Two years after her accession Elizabeth told the Spanish ambassador, De Quadra, that her belief was the belief of all the Catholics in the realm; and on his asking her how then she could have altered religion in 1559, she said she had been compelled to act as she did, and that, if he knew how she had been driven to it, she was sure he would excuse her. Seven years later she made the same statement to De Silva. Elizabeth was habitually so regardless of truth that her assertions can be allowed little weight when they are improbable. No doubt, as a matter of taste and feeling, she preferred the Catholic worship. She was not pious. She was not troubled with a tender conscience or tormented by a sense of sin. She did not care to cultivate close personal relations with her God. A religion of form and ceremony suited her better. But her training had been such as to free her from all superstitious fear or prejudice, and her religious convictions were determined by her sense of what was most reasonable and convenient. There is not the least evidence that she was a reluctant agent in the adoption of Protestantism in 1559. Who was there to coerce her? The Protestants could not have set up a Protestant competitor. The great nobles, though opposed to persecution and desirous of minimising the Pope’s authority, would have preferred to leave worship as it was. But upon one thing Elizabeth was determined. She would resume the full ecclesiastical supremacy which her father had annexed to the Crown. She judged, and she probably judged rightly, that the only way to assure this was to make the breach with the old religion complete. If she had placed herself in the hands of moderate Catholics like Paget, possessed with the belief that she could only maintain herself by the protection of Philip, they would have advised her to be content with the practical authority over the English Church which many an English king had known how to exercise. That was not enough for her. She desired a position free from all ambiguity and possibility of dispute, not one which would have to be defended with constant vigilance and at the cost of incessant bickering.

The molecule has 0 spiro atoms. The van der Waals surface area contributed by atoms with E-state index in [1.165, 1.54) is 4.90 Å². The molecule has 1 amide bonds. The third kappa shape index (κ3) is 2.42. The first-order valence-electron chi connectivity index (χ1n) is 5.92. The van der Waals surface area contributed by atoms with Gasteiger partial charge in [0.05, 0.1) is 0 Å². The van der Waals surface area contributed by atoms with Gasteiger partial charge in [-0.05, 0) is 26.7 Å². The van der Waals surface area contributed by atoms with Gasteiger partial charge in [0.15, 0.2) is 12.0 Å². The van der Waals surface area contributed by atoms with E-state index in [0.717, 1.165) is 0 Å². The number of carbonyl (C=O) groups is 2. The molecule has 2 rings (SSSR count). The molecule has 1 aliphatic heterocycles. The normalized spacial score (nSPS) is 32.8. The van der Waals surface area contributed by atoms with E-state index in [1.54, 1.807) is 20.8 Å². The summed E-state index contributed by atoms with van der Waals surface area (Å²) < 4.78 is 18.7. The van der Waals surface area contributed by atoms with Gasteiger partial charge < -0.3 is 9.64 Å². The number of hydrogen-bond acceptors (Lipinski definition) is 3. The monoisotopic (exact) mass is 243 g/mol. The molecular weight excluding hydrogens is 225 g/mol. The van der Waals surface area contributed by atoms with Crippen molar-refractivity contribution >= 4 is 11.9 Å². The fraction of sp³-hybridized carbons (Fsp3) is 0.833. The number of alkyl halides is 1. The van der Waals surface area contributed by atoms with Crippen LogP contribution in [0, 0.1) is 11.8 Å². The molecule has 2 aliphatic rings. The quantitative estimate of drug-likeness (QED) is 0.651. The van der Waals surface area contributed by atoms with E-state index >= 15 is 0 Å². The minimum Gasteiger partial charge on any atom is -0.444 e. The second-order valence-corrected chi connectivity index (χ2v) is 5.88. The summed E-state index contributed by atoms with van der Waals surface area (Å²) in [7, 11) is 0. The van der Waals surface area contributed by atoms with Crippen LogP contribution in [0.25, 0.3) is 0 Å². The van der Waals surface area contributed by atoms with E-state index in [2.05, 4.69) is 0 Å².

From the point of view of her foreign relations the moment might seem to be a dangerous one for carrying out a religious revolution, and many a statesman with a deserved reputation for prudence would have counselled delay. But this disadvantage was more than counterbalanced by the unpopularity which the cruelties and disasters of Mary’s last three years had brought upon the most active Catholics. Again, Elizabeth no doubt recognised that the Catholics, though at present the strongest, were the declining party. The future was with the Protestants. It was the young men who had fixed their hopes upon her in her sister’s time, and who were ready to rally round her now. By her natural disposition, and by her culture, she belonged to the Renaissance rather than to the Reformation. But obscurantist as Calvinism essentially was, the Calvinists, as a minority struggling for freedom to think and teach what they believed, represented for a time the cause of light and intellectual emancipation. Was she to put herself at the head of reaction or progress? She did not love the Calvinists. They were too much in earnest for her. Their narrow creed was as tainted with superstition as that of Rome, and, at bottom, was less humane, less favourable to progress. But whom else had she to work with? The reasonable, secular-minded, tolerant sceptics are not always the best fighting material; and at that time they were few in number and tending–in England at least–to be ground out of existence between the upper and nether millstones of the rival fanaticisms. If she broke with Catholicism she would be sure of the ardent and unwavering support of one-third of the nation; so sure, that she would have no need to take any further pains to please them. As for the remaining two-thirds, she hoped to conciliate most of them by posing as their protector against the persecution which would have been pleasing to Protestant bigots.